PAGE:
Case-control study of risk factors for incident HIV infection in rural Uganda.
Quigley MA., Morgan D., Malamba SS., Mayanja B., Okongo MJ., Carpenter LM., Whitworth JA.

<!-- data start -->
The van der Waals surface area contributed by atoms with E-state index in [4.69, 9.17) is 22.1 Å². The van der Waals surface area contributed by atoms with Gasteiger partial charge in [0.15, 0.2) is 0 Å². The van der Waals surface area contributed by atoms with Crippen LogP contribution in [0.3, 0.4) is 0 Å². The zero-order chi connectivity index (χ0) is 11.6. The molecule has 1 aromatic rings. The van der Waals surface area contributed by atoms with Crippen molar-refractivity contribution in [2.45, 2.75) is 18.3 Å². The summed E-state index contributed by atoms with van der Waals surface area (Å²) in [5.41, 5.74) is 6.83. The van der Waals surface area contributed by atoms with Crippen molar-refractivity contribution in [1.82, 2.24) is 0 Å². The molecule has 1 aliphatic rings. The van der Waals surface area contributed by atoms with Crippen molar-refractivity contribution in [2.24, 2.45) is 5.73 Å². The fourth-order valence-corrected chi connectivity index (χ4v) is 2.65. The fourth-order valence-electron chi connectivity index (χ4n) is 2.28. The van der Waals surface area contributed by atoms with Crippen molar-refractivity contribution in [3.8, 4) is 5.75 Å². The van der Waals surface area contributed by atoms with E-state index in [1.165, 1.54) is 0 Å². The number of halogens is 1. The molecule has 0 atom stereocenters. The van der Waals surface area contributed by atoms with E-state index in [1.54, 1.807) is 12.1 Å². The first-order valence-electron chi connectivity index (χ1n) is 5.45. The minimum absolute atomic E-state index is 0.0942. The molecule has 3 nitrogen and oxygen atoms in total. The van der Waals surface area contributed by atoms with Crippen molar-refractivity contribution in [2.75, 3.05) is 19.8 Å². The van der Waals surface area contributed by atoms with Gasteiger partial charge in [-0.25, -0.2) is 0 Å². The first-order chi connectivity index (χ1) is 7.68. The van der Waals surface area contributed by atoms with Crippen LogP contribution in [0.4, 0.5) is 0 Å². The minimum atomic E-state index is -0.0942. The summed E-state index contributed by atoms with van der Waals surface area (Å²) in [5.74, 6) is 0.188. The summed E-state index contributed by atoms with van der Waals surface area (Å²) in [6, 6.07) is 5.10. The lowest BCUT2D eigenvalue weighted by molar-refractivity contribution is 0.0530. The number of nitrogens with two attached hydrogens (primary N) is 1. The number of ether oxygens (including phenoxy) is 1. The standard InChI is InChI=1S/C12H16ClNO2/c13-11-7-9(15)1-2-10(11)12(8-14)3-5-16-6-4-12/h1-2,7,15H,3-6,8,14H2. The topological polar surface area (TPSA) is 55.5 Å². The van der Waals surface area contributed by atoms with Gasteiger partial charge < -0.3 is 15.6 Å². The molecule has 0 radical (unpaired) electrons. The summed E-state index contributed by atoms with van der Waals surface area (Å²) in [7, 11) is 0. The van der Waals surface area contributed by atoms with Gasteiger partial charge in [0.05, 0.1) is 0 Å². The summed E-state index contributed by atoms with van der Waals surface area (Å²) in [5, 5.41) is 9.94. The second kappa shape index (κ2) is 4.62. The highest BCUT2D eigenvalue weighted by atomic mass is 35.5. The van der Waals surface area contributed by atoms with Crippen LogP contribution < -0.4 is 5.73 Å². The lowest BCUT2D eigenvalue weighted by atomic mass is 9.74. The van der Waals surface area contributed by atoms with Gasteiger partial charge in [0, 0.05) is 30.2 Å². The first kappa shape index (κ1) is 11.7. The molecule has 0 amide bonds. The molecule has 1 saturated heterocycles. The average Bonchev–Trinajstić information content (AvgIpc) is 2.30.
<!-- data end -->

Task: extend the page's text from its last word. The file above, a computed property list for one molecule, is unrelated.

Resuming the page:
OBJECTIVE: To identify risk factors associated with HIV incidence in a rural Ugandan population. DESIGN: Case-control study. METHODS: Men and women who seroconverted between 1990 and 1997 (cases) and seronegative subjects (controls) were drawn from a general population cohort of approximately 5000 adults in rural, southwestern Uganda. Information on risk factors was ascertained through a detailed interview and physical examination by clinicians who were blind to the study subjects' HIV status. All patients were interviewed within 2 years of their estimated date of seroconversion. RESULTS: Data were available on 130 men (37 cases, 93 controls) and 133 women (46 cases, 87 controls). There was a significantly higher risk of infection in men (odds ratio [OR], 6.51; 95% confidence interval [CI], 1.06-39.84) and women (OR, 4.75; 95% CI, 1.26-17.9) who were unmarried and in a steady relationship, and in men who were divorced, separated, or widowed (OR, 4.33; 95% CI, 1.32-14.25) compared with those who were married. There was a significantly higher risk of HIV infection in men (OR, 3.78; 95% CI, 1.20-11.93) and women (OR, 20.78; 95% CI, 2.94-141.2) who reported > or =5 lifetime sexual partners compared with those who reported at most 1 partner. For men, there was an increased risk of infection associated with receiving increasing numbers of injections in the 6 months prior to interview (p < .001 for trend). Women reporting sex against their will in the year prior to interview were at higher risk of infection (OR, 7.84; 95% CI, 1.29-47.86; p = .020). CONCLUSIONS: The strongest risk factor for HIV incidence in this rural Ugandan population is lifetime sexual partners. The increased risks found for women reporting coercive sex and men reporting injections require further investigation.